‘SHIVTEI: Lost & Found’ Explores Story of The Little Shul

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Synagogue interior
Synagogue interior (Photos by Joseph Brin)

At one time, South Philadelphia was home to more than 150 rowhouse synagogues, but about 12 years ago it almost lost the last example of that particular architectural vernacular.

The recently released short film SHIVTEI: Lost & Found tells the story of Congregation Shivtei Yeshuron Ezras Israel — a classic rowhome shul known familiarly as The Little Shul — and the people who worked to keep it alive.

The 38-minute documentary and oral history project was a first for Joseph Brin, 67.

The Rhode Island School of Design graduate has had a career as a photographer, architect and writer for Hidden City Daily, an online publication covering architectural preservation, design and history in Philadelphia, but filmmaking was a new step. He interviewed close to a dozen shul members for the project, which took nine months to complete.

The film was released on YouTube in February and screened last month at the Summer Shorts Jewish Film Festival in Phoenixville. While it’s typical for filmmakers to apply for festivals, Brin was surprised to find the festival organizers reaching out to him.

“It came totally out of the blue,” Brin said. “It’s the general lot of filmmakers that you’re begging to have people to show your film; you’d almost pay them to do it. So this was like a total win for me.”

Congregation Shivtei Yeshuron Ezras Israel is a small Orthodox synagogue in the Pennsport neighborhood of South Philadelphia. The 1998 film Echoes from a Ghost Minyan: The Jews of South Philadelphia describes Shivtei as “a living fossil.”

The congregation was founded in 1876 and moved to its current location in 1909. For years, Brin had been an unofficial member, attending services only occasionally. It was there he met those who had saved the building from near obliteration.

“It was just in my nature to explore it more,” Brin said. “There’s a certain magic in the place. It sounds hokey, but if you go there, you’ll feel it yourself.”

At one time, South Philly was home to numerous immigrant-built shtetl synagogues. But as the demographics changed over time, The Little Shul became the neighborhood’s last active pre-World War I rowhouse synagogue. With dwindling membership, the shul struggled to keep its doors open and maintain a minyan. However, congregation President Rich Sisman worked to keep it alive and recruited board members to help.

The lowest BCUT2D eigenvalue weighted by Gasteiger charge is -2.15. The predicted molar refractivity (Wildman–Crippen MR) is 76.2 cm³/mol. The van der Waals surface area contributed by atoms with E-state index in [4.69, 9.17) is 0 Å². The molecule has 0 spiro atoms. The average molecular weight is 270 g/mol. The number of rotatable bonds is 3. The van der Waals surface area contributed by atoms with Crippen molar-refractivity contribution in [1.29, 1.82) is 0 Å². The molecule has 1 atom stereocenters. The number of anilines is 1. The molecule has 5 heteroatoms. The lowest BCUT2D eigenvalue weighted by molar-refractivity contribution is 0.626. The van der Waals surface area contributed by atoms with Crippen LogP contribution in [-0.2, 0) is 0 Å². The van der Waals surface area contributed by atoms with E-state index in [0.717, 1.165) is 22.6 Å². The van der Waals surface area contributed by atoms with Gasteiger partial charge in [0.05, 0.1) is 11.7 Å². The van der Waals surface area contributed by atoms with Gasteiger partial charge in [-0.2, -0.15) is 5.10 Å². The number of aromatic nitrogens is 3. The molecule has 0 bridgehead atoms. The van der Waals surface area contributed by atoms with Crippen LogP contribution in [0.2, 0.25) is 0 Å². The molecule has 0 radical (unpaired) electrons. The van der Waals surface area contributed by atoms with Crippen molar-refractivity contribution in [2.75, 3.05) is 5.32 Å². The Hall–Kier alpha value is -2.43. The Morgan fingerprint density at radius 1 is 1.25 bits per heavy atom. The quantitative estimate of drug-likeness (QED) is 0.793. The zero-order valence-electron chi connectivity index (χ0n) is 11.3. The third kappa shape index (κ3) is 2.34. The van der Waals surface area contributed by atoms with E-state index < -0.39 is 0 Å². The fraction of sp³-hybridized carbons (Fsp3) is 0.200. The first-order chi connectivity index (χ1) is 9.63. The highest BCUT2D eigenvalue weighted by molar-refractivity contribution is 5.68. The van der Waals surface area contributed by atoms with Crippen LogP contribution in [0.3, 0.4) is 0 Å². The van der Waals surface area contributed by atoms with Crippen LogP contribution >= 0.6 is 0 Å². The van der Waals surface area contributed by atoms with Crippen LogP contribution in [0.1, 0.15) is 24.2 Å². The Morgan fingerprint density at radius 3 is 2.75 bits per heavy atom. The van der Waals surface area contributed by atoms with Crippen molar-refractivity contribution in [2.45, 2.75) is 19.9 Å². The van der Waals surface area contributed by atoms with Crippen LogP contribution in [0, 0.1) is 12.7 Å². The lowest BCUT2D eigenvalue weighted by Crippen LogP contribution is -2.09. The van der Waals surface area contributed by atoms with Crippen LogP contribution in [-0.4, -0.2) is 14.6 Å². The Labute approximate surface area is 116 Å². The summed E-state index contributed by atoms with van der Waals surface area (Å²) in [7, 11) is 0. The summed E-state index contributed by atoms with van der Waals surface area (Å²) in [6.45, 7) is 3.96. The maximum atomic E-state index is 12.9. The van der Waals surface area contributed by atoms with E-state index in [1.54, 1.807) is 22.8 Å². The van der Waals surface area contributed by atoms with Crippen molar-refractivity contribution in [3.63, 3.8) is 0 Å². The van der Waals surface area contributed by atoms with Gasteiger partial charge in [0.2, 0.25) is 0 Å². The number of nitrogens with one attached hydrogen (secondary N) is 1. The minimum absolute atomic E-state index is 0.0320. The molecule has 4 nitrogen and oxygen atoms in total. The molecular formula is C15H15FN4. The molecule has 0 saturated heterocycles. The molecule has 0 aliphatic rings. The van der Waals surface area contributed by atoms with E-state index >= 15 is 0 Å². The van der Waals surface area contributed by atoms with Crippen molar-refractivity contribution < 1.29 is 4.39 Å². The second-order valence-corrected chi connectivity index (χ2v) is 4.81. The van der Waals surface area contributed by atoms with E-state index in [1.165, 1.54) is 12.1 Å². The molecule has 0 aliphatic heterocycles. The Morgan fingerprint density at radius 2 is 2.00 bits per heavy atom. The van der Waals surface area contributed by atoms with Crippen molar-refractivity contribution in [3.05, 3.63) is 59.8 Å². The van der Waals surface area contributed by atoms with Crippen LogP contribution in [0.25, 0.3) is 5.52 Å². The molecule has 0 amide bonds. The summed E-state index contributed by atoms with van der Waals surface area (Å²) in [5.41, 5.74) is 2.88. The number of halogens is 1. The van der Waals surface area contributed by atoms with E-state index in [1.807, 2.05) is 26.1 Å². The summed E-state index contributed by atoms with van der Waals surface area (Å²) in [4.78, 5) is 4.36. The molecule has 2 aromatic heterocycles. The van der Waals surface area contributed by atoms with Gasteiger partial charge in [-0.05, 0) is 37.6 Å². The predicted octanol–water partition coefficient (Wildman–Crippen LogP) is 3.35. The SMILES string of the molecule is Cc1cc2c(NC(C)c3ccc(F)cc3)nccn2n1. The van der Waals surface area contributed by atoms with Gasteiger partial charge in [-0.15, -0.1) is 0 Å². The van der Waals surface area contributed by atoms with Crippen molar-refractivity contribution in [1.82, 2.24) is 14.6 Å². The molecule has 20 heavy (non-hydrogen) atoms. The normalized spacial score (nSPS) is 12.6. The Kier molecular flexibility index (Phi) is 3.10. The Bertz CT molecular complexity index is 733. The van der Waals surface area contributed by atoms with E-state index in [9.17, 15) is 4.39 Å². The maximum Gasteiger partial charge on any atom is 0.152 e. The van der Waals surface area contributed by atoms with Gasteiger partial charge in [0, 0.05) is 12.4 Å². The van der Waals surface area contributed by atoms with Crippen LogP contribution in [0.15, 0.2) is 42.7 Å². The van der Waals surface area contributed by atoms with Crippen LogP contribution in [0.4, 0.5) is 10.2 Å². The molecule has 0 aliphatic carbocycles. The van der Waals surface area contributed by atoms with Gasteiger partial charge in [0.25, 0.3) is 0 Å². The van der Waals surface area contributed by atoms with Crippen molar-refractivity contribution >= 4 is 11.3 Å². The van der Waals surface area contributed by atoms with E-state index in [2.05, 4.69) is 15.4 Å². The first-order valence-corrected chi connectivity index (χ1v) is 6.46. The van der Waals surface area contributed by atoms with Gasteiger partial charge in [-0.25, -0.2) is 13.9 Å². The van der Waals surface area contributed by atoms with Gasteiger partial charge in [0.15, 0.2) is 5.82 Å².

Sisman grew up down the street from the shul until moving away in 1973. Decades later one Saturday morning, he found himself driving past his old shul and, to his surprise, discovered the doors open for service.

“And I said, ‘It can’t possibly still be a shul,’” Sisman said. But when he walked inside he found a small but dedicated membership that had continued to gather. Ever since that day, Sisman has attended services regularly “because it felt like home.”

Soon after Sisman renewed his connection to the shul, the building was in disarray and falling apart. There was talk of closing it for good, but Sisman requested that he be given six months to repair it. He paid largely out of his own pocket to fix water damage and deal with radiator problems, among other issues. Despite the efforts, the city condemned the building in 2008 because a back wall was starting to collapse.

Out of nowhere, Sisman received a phone call from then-Councilman Jim Kenney, who offered to help. He connected the shul to people who helped it get a $25,000 state grant for renovations. Another assist came from architect Joel Spivak, who assisted with the wall reconstruction and served as general contractor for free, even lending his own money for repairs.

“It was a long six months,” Sisman said. “But today we’re on solid ground.”

Brin set out to interview various shul members to document and preserve the institution’s memory. He reached out to WHYY’s education department, which agreed to lend him film and audio equipment. Over time, Brin realized the interview footage could be compiled into a film with the addition of interior shots of the synagogue. So he worked for months to teach himself how to use video editing software.

“One of the nicest compliments I got was from a friend, who’s not Jewish, who saw it and said the film stayed with him after,” Brin said. “To me, a lot of films are forgettable, but if it touches you in some way, then I was pleased.”

In conjunction with the film, Brin has created a photo book featuring documentary stills in addition to photographs from several shul members. He’s trying to raise funds for printing.

Mockup of photo book
Mockup of photo book

As for his next film project, Brin wants to do a documentary called Pearls on a String: The Small Miracles of Charles Middleberg about a Holocaust survivor. At the moment, the project is in the early planning phases, with Brin working to apply for grants to make it a more intricate film than SHIVTEI.

“The first film I did for basically no money but enormous amounts of time, and now I want to be paid for my time, but it’s more than that,” Brin said. “I want to engage other disciplines, meaning musicians, animators, that kind of thing — they need to be paid to be interested. And I believe in doing it right.”

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